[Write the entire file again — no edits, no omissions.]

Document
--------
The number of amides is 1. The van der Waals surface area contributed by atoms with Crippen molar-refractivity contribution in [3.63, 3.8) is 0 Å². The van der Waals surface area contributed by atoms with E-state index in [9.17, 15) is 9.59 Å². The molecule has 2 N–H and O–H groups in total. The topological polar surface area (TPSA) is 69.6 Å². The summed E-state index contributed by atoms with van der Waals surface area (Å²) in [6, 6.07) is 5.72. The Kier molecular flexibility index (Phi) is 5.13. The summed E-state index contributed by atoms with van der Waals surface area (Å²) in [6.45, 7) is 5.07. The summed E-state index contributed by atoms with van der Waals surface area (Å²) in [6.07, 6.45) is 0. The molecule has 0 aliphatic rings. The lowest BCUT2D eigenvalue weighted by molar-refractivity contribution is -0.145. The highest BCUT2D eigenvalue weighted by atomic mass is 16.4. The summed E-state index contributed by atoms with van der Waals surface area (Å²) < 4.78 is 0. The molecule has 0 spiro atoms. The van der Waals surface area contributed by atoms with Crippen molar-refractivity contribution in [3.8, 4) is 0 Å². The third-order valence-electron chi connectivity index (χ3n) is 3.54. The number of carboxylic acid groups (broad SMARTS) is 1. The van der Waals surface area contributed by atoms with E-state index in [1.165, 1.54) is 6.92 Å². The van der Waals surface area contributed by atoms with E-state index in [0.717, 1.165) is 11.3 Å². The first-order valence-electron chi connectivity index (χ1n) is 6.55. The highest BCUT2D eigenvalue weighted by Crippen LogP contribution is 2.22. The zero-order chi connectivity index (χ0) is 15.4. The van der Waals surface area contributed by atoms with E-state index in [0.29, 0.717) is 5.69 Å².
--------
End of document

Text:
The number of amides is 1. The van der Waals surface area contributed by atoms with Crippen molar-refractivity contribution in [3.63, 3.8) is 0 Å². The van der Waals surface area contributed by atoms with E-state index in [9.17, 15) is 9.59 Å². The molecule has 2 N–H and O–H groups in total. The topological polar surface area (TPSA) is 69.6 Å². The summed E-state index contributed by atoms with van der Waals surface area (Å²) in [6, 6.07) is 5.72. The Kier molecular flexibility index (Phi) is 5.13. The summed E-state index contributed by atoms with van der Waals surface area (Å²) in [6.45, 7) is 5.07. The summed E-state index contributed by atoms with van der Waals surface area (Å²) in [6.07, 6.45) is 0. The molecule has 0 aliphatic rings. The lowest BCUT2D eigenvalue weighted by molar-refractivity contribution is -0.145. The highest BCUT2D eigenvalue weighted by atomic mass is 16.4. The summed E-state index contributed by atoms with van der Waals surface area (Å²) < 4.78 is 0. The molecule has 0 spiro atoms. The van der Waals surface area contributed by atoms with Crippen molar-refractivity contribution in [3.8, 4) is 0 Å². The third-order valence-electron chi connectivity index (χ3n) is 3.54. The number of carboxylic acid groups (broad SMARTS) is 1. The van der Waals surface area contributed by atoms with E-state index in [1.165, 1.54) is 6.92 Å². The van der Waals surface area contributed by atoms with E-state index in [0.717, 1.165) is 11.3 Å². The first-order valence-electron chi connectivity index (χ1n) is 6.55. The highest BCUT2D eigenvalue weighted by Crippen LogP contribution is 2.22. The zero-order chi connectivity index (χ0) is 15.4. The van der Waals surface area contributed by atoms with E-state index in [0.29, 0.717) is 5.69 Å².